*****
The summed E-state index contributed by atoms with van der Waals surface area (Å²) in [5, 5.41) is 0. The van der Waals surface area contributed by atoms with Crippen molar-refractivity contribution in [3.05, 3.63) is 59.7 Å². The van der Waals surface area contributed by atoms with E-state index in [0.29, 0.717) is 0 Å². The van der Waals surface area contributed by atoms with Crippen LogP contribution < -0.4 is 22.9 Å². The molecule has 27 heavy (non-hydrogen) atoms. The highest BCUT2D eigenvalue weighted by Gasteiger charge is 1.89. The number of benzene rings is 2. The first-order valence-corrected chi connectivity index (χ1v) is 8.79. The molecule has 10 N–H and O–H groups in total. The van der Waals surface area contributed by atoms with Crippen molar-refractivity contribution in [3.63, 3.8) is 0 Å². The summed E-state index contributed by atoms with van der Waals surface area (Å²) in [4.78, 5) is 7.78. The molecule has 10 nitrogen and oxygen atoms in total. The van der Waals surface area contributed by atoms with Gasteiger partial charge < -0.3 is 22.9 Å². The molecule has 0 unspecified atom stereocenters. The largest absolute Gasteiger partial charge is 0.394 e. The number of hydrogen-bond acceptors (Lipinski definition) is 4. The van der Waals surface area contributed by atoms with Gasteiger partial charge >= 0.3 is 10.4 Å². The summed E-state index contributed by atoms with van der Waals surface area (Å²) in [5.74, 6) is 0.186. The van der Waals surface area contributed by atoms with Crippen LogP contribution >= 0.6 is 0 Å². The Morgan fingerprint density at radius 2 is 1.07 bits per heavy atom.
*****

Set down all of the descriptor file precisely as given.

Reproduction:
The summed E-state index contributed by atoms with van der Waals surface area (Å²) in [5, 5.41) is 0. The van der Waals surface area contributed by atoms with Crippen molar-refractivity contribution in [3.05, 3.63) is 59.7 Å². The van der Waals surface area contributed by atoms with E-state index in [0.29, 0.717) is 0 Å². The van der Waals surface area contributed by atoms with Crippen LogP contribution < -0.4 is 22.9 Å². The molecule has 27 heavy (non-hydrogen) atoms. The highest BCUT2D eigenvalue weighted by Gasteiger charge is 1.89. The number of benzene rings is 2. The first-order valence-corrected chi connectivity index (χ1v) is 8.79. The molecule has 10 N–H and O–H groups in total. The van der Waals surface area contributed by atoms with Crippen molar-refractivity contribution in [3.63, 3.8) is 0 Å². The summed E-state index contributed by atoms with van der Waals surface area (Å²) in [4.78, 5) is 7.78. The molecule has 10 nitrogen and oxygen atoms in total. The van der Waals surface area contributed by atoms with Gasteiger partial charge < -0.3 is 22.9 Å². The molecule has 0 unspecified atom stereocenters. The largest absolute Gasteiger partial charge is 0.394 e. The number of hydrogen-bond acceptors (Lipinski definition) is 4. The van der Waals surface area contributed by atoms with Gasteiger partial charge >= 0.3 is 10.4 Å². The summed E-state index contributed by atoms with van der Waals surface area (Å²) in [5.74, 6) is 0.186. The van der Waals surface area contributed by atoms with Crippen LogP contribution >= 0.6 is 0 Å². The Morgan fingerprint density at radius 2 is 1.07 bits per heavy atom.